Let us illustrate how the execution of a TCPN works. Consider the TCPN depicted in Fig. 1. In this TCPN places p1 and p2 have the INTT color set (timed integer), p3 has INT2 as color set (\({ INT} \times { INT}\)), and p4 has the UNIT color set (untimed with no information). Place p1 has three tokens at the initial marking, one with value 1 and available at time 2, and two tokens with value 2 available at time 5. In the same way, place p2 has also three tokens, one with value 3 available at time 1, and two tokens with value 6 available at time 7. Place p3 is initially empty and p4 has one token. This is usually written using vector notation as follows:
$$\begin{aligned} M_0=(1`1@2+++2`2@5, 1`3@1+++2`6@7,\emptyset , 1) \end{aligned}$$
According to the token timestamps in p1 and p2, transition t1 can be fired at time 2, by using the token on p1 with value 1, the token on p2 with value 3, and the token on p4. Hence, the corresponding binding for this firing is \(x=1, y=3\). Once t1 is fired, these tokens are removed from their places and a new token is obtained in p3, with color \((2x,y)=(2,3)\). Then, the marking at time 2, after the firing of t1 is:
$$\begin{aligned} M_1 = (2`2@5,2`6@7,1`(2,3),\emptyset ) \end{aligned}$$
Now, the only transition that is fireable is t2, at time 2, too, because p3 has an untimed color set. The binding now is \((x=2,y=3)\), so the firing of t2 produces the following marking:
$$\begin{aligned} M_2=(1`2@2+++2`2@5, 1`3@2+++2`6@7, \emptyset , 1) \end{aligned}$$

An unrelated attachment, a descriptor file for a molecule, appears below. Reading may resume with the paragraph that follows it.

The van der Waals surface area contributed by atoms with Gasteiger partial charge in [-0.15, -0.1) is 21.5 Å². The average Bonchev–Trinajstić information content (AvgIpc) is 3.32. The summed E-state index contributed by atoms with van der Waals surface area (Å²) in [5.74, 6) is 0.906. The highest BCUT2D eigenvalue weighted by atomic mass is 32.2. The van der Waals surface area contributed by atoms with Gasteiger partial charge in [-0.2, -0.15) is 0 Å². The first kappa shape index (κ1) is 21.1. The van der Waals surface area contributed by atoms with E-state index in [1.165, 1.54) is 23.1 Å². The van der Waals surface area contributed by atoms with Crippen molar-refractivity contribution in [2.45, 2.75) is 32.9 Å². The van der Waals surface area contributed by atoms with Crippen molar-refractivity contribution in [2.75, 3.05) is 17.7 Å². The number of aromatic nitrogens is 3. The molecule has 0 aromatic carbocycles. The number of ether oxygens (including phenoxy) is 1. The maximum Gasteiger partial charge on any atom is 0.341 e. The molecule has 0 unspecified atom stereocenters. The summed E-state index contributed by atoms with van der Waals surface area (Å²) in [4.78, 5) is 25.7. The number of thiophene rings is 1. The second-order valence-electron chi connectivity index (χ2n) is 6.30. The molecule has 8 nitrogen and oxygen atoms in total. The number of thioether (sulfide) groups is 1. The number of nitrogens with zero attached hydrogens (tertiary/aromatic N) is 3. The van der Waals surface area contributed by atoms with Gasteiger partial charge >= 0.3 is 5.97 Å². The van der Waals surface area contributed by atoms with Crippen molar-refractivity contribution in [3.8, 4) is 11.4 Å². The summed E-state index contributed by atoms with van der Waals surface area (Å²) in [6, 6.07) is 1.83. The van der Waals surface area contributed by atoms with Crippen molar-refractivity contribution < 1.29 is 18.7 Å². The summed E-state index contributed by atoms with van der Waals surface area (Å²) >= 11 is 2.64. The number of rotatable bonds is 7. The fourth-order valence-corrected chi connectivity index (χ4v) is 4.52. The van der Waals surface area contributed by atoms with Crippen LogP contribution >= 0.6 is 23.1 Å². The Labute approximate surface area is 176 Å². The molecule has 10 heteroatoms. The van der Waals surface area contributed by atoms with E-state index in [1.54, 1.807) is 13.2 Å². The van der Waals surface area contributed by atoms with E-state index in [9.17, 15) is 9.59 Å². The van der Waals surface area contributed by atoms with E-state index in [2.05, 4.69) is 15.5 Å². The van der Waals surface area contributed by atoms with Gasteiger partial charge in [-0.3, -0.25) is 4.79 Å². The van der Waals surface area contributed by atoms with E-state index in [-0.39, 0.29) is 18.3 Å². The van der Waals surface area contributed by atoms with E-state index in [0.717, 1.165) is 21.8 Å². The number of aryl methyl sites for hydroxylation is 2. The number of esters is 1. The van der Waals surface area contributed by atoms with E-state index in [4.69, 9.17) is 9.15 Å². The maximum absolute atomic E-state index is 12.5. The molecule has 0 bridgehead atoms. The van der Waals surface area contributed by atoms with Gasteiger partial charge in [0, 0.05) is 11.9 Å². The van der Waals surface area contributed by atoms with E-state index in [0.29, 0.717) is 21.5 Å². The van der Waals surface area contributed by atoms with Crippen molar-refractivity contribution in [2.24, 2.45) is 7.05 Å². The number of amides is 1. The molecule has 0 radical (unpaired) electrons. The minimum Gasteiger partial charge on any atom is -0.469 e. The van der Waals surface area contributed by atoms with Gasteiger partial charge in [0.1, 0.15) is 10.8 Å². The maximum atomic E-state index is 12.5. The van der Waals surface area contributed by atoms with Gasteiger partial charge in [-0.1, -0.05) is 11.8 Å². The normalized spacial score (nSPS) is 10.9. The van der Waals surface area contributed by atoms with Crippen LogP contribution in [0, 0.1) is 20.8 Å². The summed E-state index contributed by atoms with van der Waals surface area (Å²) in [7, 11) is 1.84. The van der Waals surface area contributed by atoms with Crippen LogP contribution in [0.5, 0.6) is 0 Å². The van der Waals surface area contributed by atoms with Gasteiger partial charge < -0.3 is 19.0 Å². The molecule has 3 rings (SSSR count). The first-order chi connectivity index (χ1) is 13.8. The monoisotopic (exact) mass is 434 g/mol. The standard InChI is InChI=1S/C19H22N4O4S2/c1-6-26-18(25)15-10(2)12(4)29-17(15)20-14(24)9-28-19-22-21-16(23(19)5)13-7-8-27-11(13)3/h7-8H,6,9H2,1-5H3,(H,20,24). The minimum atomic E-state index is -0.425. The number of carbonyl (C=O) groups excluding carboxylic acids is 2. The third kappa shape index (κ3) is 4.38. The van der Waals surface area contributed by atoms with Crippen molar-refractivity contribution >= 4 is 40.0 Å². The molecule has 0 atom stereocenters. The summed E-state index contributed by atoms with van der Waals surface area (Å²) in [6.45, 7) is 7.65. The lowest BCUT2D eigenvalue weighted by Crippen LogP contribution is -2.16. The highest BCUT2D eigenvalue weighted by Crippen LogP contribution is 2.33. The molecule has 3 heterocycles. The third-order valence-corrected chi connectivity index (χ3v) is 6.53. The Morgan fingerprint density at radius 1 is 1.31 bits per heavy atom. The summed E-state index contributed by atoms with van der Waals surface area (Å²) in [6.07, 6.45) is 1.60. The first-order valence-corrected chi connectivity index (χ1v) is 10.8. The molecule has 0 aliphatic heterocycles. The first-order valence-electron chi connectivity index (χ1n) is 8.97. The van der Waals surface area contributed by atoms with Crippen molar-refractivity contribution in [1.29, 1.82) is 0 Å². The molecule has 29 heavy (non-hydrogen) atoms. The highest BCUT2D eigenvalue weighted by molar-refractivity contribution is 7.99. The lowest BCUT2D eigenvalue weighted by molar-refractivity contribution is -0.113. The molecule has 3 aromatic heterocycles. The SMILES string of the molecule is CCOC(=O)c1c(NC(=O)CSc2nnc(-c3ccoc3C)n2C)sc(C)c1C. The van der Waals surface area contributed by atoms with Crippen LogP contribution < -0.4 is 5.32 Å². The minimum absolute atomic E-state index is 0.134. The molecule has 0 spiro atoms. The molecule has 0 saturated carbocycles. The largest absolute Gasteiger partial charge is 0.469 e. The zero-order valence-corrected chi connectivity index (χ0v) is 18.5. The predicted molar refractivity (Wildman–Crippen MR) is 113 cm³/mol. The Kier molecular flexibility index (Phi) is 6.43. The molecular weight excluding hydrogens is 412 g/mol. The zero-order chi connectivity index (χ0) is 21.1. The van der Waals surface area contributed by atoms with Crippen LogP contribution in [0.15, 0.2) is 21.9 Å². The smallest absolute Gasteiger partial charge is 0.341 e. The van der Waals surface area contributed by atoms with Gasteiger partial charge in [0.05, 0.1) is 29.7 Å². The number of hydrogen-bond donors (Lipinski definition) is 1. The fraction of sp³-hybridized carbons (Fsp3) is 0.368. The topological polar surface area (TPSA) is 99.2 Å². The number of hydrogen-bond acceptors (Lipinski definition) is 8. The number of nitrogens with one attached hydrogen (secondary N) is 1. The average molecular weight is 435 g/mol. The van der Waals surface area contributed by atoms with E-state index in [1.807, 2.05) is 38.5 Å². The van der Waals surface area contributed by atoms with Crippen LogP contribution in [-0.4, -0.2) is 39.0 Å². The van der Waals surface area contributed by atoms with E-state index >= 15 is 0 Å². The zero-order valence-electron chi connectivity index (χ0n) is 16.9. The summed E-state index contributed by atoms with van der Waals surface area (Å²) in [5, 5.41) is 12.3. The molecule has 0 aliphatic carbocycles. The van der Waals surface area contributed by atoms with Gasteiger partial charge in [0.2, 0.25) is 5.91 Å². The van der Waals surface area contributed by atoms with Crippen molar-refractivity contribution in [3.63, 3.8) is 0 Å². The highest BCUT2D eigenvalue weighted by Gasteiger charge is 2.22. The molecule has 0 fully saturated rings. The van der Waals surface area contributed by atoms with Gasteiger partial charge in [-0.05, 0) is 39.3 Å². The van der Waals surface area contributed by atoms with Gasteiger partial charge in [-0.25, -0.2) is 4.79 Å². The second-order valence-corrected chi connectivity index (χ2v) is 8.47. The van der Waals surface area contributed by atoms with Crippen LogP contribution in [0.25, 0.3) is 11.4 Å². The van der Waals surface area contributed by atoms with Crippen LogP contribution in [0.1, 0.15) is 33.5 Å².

Thus, we can intuitively see that transitions t1 and t2 fire alternatively in this TCPN until the following marking is reached:
$$\begin{aligned} M=(1`8@2+++2`8@3, 1`3@3+++2`6@5,\emptyset ,1) \end{aligned}$$
Given this marking, no further transition can be fired. Hence, we have reached a dead marking. \(\square \)

3 Methodology

In this section, we describe our proposed methodology to build timed colored petri nets from UML systems annotated with the publish/subscribe profile. This methodology consists of three phases, as sketched in Fig. 2 (the scope of this paper is enclosed with a dotted line).

The first phase devotes to the analysis and design phase using UML. In this phase, we consider three different UML diagrams that cover the static and dynamic behavior of the system, as well as all actors involved in the publish/subscribe system under consideration. In particular, a UML deployment diagram (UML-DD) is used to describe the resources and services, a UML class diagram (UML-CD) is used to represent the clients, and a UML sequence diagram (UML-SD) is used to represent the interactions between clients, services, and resources. As a final step, these UML models are automatically transformed into colored petri nets using the model transformation that we introduce in Sect. 4.3, which are similar to the approaches given in Bernardi et al. [17] and Distefano et al. [18].

The second phase refers to the verification and validation phase. Here, the TCPN models obtained after transformation are first syntactically checked by using some OCL rules in order to guarantee their correctness, after which they are validated by using CPN Tools, and specifically the monitor features, which allow us to validate some properties of TPCN models in an easy way. General properties of the publish/subscribe paradigm can thus be checked at this point by simulations, using monitors defined on the obtained models. For instance, we can check that “a resource whose lifetime expires is not available any more, and all subscriptions to this resource have also been removed”. We can also check that “an active subscription whose condition holds is immediately notified”, which means that the associated actions are performed as soon as the subscription condition is met.